I recently had a disheartening experience and the key word here is EXPERIENCE. It’s ultimately about how it can make you feel. An experience can pamper you to leave you feeling relaxed, such as a beautiful facial which gives you an hour of bliss and quiet time out from your busy life. Perhaps you book something to revive you. Maybe there’s an adventure you wanted to experience to invigorate and excite you!
Experience matters and so does service.
They are intertwined.
We see wedding photography as a luxury service – and whilst we provide beautiful photos, a product at the end of it, but we very much see the whole package as a service. The conversations, the time you spend with us, how we help you to feel comfortable, the extra information and help we pour our hearts into so that you feel confident and assured, the inspiration and ideas we spend time creating so that you can feel excited about the possibilities.
Service and experience, how you feel – matters.
A recent experience that I had highlighted this even more to me. It made me feel so proud about the care and attention we offer to our clients and the appreciative feedback we always get . Although I realised that we are quite humble and don’t often tell people enough about this side of our business. We provide so much more than the numerous clicks of a button on your wedding day. Many photographers don’t go these extra miles and so perhaps it’s even things you don’t expect!
So, let me tell you about what I thought about that. About the people who don’t provide good service or experiences. That to us warmth, atmosphere and connection is imperative, yet it takes people who actually care, about you!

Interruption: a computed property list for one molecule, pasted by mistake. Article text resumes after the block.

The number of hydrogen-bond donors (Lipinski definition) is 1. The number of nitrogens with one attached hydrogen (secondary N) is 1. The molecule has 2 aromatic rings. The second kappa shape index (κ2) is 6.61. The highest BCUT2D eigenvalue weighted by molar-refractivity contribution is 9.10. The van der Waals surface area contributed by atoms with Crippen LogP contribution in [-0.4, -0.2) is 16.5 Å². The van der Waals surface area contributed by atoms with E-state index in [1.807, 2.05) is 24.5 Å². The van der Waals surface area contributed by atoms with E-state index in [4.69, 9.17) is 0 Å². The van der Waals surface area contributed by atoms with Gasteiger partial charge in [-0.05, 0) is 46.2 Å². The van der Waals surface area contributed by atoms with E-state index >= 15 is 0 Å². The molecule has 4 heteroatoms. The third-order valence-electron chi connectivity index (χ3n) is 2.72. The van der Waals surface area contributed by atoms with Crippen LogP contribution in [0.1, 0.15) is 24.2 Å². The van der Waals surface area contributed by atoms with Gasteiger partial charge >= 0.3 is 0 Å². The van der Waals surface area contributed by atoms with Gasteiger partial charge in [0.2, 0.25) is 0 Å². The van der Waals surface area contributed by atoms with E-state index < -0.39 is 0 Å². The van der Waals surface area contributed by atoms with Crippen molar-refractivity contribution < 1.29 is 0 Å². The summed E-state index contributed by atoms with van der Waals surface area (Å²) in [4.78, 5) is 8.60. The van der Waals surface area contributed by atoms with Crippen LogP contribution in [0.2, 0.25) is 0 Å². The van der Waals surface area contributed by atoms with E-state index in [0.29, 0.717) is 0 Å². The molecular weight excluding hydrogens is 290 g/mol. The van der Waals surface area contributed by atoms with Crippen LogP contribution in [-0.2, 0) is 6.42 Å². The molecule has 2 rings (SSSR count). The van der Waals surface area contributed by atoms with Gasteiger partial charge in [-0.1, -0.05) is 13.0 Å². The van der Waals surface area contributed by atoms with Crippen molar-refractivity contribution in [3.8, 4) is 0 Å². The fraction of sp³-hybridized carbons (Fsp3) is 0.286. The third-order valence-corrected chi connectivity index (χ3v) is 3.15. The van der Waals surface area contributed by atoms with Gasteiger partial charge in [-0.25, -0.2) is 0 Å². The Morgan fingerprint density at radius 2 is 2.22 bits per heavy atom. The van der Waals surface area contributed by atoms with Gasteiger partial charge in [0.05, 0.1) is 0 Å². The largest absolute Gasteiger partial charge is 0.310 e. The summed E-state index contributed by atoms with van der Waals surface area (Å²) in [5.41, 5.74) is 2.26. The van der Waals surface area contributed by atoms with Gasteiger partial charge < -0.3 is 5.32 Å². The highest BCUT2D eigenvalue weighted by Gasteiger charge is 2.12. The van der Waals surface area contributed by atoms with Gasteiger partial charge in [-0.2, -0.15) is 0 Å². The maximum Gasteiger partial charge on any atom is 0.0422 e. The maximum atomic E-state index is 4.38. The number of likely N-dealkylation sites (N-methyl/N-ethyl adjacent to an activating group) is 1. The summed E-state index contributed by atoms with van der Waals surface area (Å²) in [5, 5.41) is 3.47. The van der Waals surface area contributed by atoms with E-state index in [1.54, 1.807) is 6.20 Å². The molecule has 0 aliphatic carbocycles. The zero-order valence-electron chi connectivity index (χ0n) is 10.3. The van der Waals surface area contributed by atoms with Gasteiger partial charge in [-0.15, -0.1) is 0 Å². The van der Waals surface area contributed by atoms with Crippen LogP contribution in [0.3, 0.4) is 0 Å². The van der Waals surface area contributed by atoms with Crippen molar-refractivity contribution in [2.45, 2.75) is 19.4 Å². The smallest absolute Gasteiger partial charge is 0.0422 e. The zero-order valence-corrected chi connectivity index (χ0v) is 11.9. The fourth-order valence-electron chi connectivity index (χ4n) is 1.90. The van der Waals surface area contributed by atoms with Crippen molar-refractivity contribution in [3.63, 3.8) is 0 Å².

Today I entered a hair salon, filled with excited nerves and for the restyle I was about to get – the new hair, new look and how good I was going to feel for it too! I waited an the reception desk to let them know that I was there for my appointment and whilst there were staff all around no-one came. I felt a little silly just standing there in the middle of a salon, people staring at me, but also being ignored.
No ‘hello’ or welcome. No ‘I’ll be with you in just a few minutes’. Nothing to acknowledge me at all. It wouldn’t have taken much, and it costs nothing.
Eventually someone decides to tend to the reception and after checking in for my hair appointment I’m led to have my hair washed. No conversation, greeting, not even polite conversation. I’m given a robe, ushered to a seat at the sinks and to experience a hair wash from hell – where a person doesn’t even provide gentle direction. You know, the simple courtesy such as – ‘now you can lift your head up’ – no, they literally yanked my hair to pull me up to a seated position after finishing. My head was rubbed furiously with a towel so much that my scalp hurt and then they sent me to a seat.
I felt pretty vulnerable. You’re sat there with your hair all wet and crazy looking. A load of your makeup has now washed off or run so I really don’t look half as glam as when I walked in. I felt confidence slip away, as did the excitement I’d had. And still no-one has really spoken to me.
I sit there trying to dispel how I feel and just enjoy it from now on. I’m going to have a whole new style of hair cut and I’m going to leave feeling great about myself! Except I still don’t know who is cutting my hair and I’ve just been left here for quite some time with my wet hair and run makeup.
It turns out that the stylist was sat at the just desk behind me all this while as she waiting for her newly applied pedicure to dry. This wasn’t explained to me, I simply overheard about it. I genuinely wouldn’t even mind having to wait if someone had just told me, communicated with me. Not knowing what’s going on can feel uncertain and stressful, especially in vulnerable circumstances.
Finally my stylist is here, but still no greeting or introduction. I’m a new client, they’ve never met me before and I’m about to hand them my head and trust. In some ways it feels like handing over a part of my identity – that may sound shallow but this is a shorter hair cut and part of me for months. If it goes wrong there’s no tying it up out of the way, this is how I’m going to look.